drugs for new purposes and among new or expanding groups of patients,
like children and aging baby boomers.
Also, more localities are introducing treated sewage into drinking
water supplies. Researchers who have studied the issue say there
is no sign that pharmaceutical residues accumulate as water is
recycled. On the other hand, the F.D.A. said in its review, many
contaminants "survive wastewater treatment and biodegradation,
and can be detected at low levels in the environment."
Some say the spread of these substances in the environment is
an example of how the products of science and technology can have
unintended and unpredictable effects. In their view, when the
knowledge about these effects is sketchy, it is best to act to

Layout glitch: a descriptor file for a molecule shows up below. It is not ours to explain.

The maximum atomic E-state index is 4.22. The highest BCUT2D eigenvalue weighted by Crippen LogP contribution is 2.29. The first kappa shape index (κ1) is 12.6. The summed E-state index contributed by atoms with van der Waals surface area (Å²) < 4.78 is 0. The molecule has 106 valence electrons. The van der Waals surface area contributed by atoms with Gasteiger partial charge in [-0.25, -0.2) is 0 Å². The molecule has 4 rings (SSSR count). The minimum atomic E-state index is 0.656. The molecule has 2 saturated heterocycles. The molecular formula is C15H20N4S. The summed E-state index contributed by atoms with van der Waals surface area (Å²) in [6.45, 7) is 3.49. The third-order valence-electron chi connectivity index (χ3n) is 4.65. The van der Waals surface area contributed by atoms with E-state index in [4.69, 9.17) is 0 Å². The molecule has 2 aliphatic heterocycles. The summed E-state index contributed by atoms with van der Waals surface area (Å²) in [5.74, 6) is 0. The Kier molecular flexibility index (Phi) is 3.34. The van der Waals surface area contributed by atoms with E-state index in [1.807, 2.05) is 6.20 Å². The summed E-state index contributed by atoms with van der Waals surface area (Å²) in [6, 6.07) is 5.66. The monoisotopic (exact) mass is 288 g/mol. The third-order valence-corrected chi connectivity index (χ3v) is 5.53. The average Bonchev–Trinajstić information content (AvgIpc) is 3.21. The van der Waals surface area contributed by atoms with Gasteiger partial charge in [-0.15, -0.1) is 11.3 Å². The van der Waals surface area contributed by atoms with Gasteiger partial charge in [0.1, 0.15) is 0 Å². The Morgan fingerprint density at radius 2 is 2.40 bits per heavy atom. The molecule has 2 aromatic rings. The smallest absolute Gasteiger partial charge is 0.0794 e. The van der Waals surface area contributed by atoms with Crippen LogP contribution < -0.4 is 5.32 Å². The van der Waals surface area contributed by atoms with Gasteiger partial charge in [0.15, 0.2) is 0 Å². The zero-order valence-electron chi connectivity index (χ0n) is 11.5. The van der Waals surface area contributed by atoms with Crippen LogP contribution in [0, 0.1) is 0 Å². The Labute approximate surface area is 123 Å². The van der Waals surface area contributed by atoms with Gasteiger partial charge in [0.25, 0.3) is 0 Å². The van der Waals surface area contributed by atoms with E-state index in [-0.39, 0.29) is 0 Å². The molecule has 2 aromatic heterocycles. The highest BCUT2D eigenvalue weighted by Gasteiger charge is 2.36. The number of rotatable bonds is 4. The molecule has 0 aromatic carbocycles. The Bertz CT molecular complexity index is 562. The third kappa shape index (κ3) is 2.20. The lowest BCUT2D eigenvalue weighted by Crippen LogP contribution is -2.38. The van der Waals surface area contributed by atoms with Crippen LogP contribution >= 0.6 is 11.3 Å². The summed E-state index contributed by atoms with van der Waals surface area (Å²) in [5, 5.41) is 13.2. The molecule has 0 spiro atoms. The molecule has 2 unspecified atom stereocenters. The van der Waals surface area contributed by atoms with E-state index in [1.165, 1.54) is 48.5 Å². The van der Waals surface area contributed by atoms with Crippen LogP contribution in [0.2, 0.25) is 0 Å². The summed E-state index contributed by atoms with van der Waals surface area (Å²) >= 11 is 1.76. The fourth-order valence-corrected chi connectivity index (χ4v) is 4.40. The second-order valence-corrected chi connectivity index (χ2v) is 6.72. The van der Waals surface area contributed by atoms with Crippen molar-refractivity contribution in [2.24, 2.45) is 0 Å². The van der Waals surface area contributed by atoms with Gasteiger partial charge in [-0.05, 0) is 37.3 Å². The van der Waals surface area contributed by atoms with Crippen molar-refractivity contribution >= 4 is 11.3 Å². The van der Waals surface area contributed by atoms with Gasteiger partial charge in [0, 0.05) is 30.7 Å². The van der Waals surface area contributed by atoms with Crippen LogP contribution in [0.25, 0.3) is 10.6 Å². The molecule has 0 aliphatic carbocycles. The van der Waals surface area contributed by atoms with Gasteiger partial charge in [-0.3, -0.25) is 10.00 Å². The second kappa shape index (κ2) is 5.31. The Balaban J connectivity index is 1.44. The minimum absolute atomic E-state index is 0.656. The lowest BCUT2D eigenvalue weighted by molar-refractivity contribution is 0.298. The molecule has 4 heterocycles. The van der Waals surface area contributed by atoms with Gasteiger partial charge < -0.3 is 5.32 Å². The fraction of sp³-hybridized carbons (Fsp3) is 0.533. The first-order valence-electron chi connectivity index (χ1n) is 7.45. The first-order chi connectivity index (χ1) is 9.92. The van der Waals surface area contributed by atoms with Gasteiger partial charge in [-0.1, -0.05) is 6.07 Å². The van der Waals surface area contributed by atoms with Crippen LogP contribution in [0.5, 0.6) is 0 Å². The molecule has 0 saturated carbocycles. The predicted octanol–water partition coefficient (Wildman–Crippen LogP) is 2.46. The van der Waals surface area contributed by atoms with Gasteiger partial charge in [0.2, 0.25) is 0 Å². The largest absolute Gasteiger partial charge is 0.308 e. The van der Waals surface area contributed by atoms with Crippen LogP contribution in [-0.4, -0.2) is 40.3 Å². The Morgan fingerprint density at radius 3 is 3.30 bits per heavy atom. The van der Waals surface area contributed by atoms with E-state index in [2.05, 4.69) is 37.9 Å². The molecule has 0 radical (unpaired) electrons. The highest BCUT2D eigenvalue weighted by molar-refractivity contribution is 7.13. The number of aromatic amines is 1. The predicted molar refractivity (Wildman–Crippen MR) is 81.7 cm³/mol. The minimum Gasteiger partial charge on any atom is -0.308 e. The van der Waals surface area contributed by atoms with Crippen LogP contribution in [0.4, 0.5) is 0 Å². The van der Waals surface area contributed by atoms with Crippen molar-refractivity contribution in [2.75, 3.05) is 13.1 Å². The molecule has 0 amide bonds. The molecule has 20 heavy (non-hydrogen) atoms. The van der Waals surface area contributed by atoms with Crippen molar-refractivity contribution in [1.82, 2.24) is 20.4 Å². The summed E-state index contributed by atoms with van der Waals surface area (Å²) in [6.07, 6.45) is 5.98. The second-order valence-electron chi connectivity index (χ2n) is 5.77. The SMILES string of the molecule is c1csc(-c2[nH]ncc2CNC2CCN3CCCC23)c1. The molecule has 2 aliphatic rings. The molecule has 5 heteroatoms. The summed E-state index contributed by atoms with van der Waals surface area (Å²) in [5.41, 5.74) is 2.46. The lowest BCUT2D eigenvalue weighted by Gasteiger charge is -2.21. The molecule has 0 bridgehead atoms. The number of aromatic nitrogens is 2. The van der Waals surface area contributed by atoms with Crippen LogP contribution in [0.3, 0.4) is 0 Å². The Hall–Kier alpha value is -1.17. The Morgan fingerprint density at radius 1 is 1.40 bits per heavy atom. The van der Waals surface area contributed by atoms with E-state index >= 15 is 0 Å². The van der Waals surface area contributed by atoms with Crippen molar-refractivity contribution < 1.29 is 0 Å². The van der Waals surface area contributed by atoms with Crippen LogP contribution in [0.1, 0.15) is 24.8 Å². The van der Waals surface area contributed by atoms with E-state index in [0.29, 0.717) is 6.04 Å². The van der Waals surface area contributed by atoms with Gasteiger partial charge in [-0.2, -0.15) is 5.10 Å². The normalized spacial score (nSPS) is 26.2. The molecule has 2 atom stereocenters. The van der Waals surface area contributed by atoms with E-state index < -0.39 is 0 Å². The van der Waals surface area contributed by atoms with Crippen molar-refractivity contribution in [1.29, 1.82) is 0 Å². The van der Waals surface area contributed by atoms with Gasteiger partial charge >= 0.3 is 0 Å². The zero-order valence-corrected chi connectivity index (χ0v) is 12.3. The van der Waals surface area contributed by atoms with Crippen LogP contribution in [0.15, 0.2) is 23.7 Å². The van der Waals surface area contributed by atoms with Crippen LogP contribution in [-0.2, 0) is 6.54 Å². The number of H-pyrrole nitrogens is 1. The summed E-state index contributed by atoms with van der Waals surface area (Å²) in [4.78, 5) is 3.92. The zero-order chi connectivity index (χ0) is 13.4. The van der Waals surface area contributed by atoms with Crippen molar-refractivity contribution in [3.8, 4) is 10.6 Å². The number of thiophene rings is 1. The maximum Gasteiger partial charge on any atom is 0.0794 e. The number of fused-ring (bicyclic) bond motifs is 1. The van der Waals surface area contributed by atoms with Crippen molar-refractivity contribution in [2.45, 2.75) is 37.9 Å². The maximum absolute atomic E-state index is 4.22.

reduce risk, even if the extent of the risk is unknown, an approach
known as the precautionary principle.
Joel A. Tickner, an environmental scientist at the University
of Massachusetts, Lowell, says that it is a mistake to consider
all of these compounds safe "by default," and that more must be
done to assess their cumulative effects, individually or in combination,
even at low doses.
In his view, our experience with lead additives, asbestos and
other substances shows it can be costly - in lives, health and
dollars - to defer action until evidence of harm is overwhelming.
Others say the benefits of action - banning some compounds,
say, or requiring widespread testing or treatment for others -
should at least equal and if possible outweigh their costs.